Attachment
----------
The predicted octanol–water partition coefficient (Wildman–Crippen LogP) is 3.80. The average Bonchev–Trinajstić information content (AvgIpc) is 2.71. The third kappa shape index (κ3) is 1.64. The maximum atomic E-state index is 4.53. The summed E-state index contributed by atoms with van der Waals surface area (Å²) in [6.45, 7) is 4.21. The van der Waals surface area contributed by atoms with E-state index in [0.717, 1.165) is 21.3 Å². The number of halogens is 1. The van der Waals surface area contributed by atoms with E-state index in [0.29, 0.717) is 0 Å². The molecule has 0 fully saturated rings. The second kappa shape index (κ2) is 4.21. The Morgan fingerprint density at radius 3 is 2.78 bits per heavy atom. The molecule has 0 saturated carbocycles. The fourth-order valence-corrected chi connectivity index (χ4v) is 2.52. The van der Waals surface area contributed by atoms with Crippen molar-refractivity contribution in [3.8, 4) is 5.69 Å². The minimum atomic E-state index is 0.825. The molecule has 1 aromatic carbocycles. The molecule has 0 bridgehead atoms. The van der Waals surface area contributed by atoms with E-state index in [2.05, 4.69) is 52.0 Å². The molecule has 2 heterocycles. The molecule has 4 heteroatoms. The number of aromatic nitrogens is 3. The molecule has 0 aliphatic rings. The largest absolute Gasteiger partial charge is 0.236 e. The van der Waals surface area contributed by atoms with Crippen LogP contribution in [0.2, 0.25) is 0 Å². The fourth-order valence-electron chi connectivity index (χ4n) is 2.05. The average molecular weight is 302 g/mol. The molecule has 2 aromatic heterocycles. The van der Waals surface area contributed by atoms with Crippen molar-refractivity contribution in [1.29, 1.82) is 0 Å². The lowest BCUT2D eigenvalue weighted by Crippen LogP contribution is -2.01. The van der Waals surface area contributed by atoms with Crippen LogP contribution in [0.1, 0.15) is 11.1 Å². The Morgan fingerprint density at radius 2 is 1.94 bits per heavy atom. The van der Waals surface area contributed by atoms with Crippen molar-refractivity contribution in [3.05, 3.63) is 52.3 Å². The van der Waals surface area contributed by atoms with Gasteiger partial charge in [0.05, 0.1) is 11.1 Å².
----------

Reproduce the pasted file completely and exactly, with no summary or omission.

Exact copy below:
The predicted octanol–water partition coefficient (Wildman–Crippen LogP) is 3.80. The average Bonchev–Trinajstić information content (AvgIpc) is 2.71. The third kappa shape index (κ3) is 1.64. The maximum atomic E-state index is 4.53. The summed E-state index contributed by atoms with van der Waals surface area (Å²) in [6.45, 7) is 4.21. The van der Waals surface area contributed by atoms with E-state index in [0.717, 1.165) is 21.3 Å². The number of halogens is 1. The van der Waals surface area contributed by atoms with E-state index in [0.29, 0.717) is 0 Å². The molecule has 0 fully saturated rings. The second kappa shape index (κ2) is 4.21. The Morgan fingerprint density at radius 3 is 2.78 bits per heavy atom. The molecule has 0 saturated carbocycles. The fourth-order valence-corrected chi connectivity index (χ4v) is 2.52. The van der Waals surface area contributed by atoms with Crippen molar-refractivity contribution in [3.8, 4) is 5.69 Å². The minimum atomic E-state index is 0.825. The molecule has 1 aromatic carbocycles. The molecule has 0 bridgehead atoms. The van der Waals surface area contributed by atoms with E-state index in [2.05, 4.69) is 52.0 Å². The molecule has 2 heterocycles. The molecule has 4 heteroatoms. The number of aromatic nitrogens is 3. The molecule has 0 aliphatic rings. The largest absolute Gasteiger partial charge is 0.236 e. The van der Waals surface area contributed by atoms with Crippen LogP contribution in [0.2, 0.25) is 0 Å². The fourth-order valence-electron chi connectivity index (χ4n) is 2.05. The average molecular weight is 302 g/mol. The molecule has 2 aromatic heterocycles. The van der Waals surface area contributed by atoms with Crippen molar-refractivity contribution in [1.29, 1.82) is 0 Å². The lowest BCUT2D eigenvalue weighted by Crippen LogP contribution is -2.01. The van der Waals surface area contributed by atoms with Crippen LogP contribution in [0.1, 0.15) is 11.1 Å². The Morgan fingerprint density at radius 2 is 1.94 bits per heavy atom. The van der Waals surface area contributed by atoms with Crippen molar-refractivity contribution in [3.05, 3.63) is 52.3 Å². The van der Waals surface area contributed by atoms with Gasteiger partial charge in [0.05, 0.1) is 11.1 Å².